Rescued Chimpanzees Become Friends

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Rescued Chimpanzees Become Friends

By Sharon S. on Care2.com

Several months ago there was a lot of news about the dangerous and life-threatening behavior displayed by primates; especially those that live in a human environment. This is a story about two chimpanzees who became best friends after they were rescued and allowed to live in a protected, but natural habitat with the help experts who understand them.


Chouki

Chouki lives at the Sanaga-Yong Chimpanzee Rescue Center in the rainforest of Cameroon. The seventeen-year-old chimpanzee is blind. A few months ago his right eye became painful and it had to be removed. He was nursed back to health by his devoted friend, another male chimpanzee named Kiki Jackson.

Chouki was orphaned as an infant and taken in as a family pet, but when he turned seven his owners ďdonatedĒ him to a facility that housed other great apes. Because Chouki was raised by humans, he didnít know how to behave around the other chimpanzees and was hurt by the aggressive male leader of the group. It left him almost totally blind.

Thatís when he was rescued by the animal welfare organization called, IDA-Africa which is supported by In Defense of Animals. He was sent to live at their chimpanzee rescue center.

Soon after Chouki arrived at the sanctuary he was adopted by a group of seven apes. Kiki Jackson is their leader. Heís a gentle, older male who quickly bonded with the disabled chimpanzee. He welcomed Chouki and taught the juveniles in the group to be gentle with him. He has been a devoted friend to Chouki ever since and the two are inseparable.

The group lives together in an enclosed complex that spans over several acres of forest. The IDA-Africa workers adapted nearly one-acre of the area especially for Chouki so could get around. They outfitted trees with ropes and put in special trails. Kiki often looks after Chouki in this safe area while the rest of the group explores more of the forest.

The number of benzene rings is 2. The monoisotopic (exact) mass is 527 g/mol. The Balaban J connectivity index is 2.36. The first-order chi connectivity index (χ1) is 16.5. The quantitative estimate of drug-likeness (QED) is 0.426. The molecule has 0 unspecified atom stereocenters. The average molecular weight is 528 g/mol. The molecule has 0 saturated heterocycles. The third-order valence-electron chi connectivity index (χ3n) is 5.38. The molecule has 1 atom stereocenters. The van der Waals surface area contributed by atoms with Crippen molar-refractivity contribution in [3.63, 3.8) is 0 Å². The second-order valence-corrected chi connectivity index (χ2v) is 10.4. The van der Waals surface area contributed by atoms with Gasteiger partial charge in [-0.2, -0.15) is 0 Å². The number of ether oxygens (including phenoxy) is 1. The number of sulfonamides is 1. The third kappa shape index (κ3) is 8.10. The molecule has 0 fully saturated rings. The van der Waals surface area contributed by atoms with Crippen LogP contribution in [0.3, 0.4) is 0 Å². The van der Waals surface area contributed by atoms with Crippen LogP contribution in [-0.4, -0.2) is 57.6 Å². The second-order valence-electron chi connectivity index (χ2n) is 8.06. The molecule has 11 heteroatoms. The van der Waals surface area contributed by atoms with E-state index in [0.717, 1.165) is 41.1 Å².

Dr. Sheri Speede, founder of IDA-Africa first ran into Kiki Jackson in 1999. He and a female chimpanzee lived in a small concrete cell at a hotel in a coastal town in Cameroon. The two companions were there as entertainment for the hotel guests.

Dr. Speede didnít like the living conditions of the friends, but because they were being fed regularly and appeared to be in relatively good health she chose to rescue two other chimpanzees that needed more help.

Later in the year, Dr. Speede sent a volunteer to check up on Kiki and his friend. They were horrified at their discovery. The person who had been paid to feed the apes had left his job and the hotel hadnít hired anyone to replace him. Kiki was barely alive when they found him and his friend had starved to death.

IDA-Africa took custody of Kiki and rushed him to the sanctuary for treatment. Seven months later, he had gained 40 pounds and was ready to join the 62 other chimpanzees at the rescue center.

After Choukiís surgery in February to remove his eye, Kiki stayed right by his buddy's side for first few days. He was very gentle as he inspected his friend and taught the other chimpanzees in the group to be careful too. With the help of Kiki's companionship Chouki soon began to feel much better. His appetite came back and he started to play again.

Dr. Speede says that Choukiís other eye may also need surgery in the future. But everyone is confident Chouki will be in good hands with the help of his best buddy and devoted friend, Kiki Jackson.

The Sanaga-Yong Chimpanzee Rescue Center began after U.S. veterinarian Sheri Speede DVM visited a hotel in Cameroon. At the hotel she saw three chimpanzees being held captive as entertainment. She was also aware of the huge problem of poaching of the great apes and the bushmeat trade that left many infant chimpanzees orphans.

She knew she had to do something to help. And with support from In Defense of Animals she put together a modest sanctuary. Today the rescue center rests on 220 acres and is home to more than 60 rescued chimpanzees.

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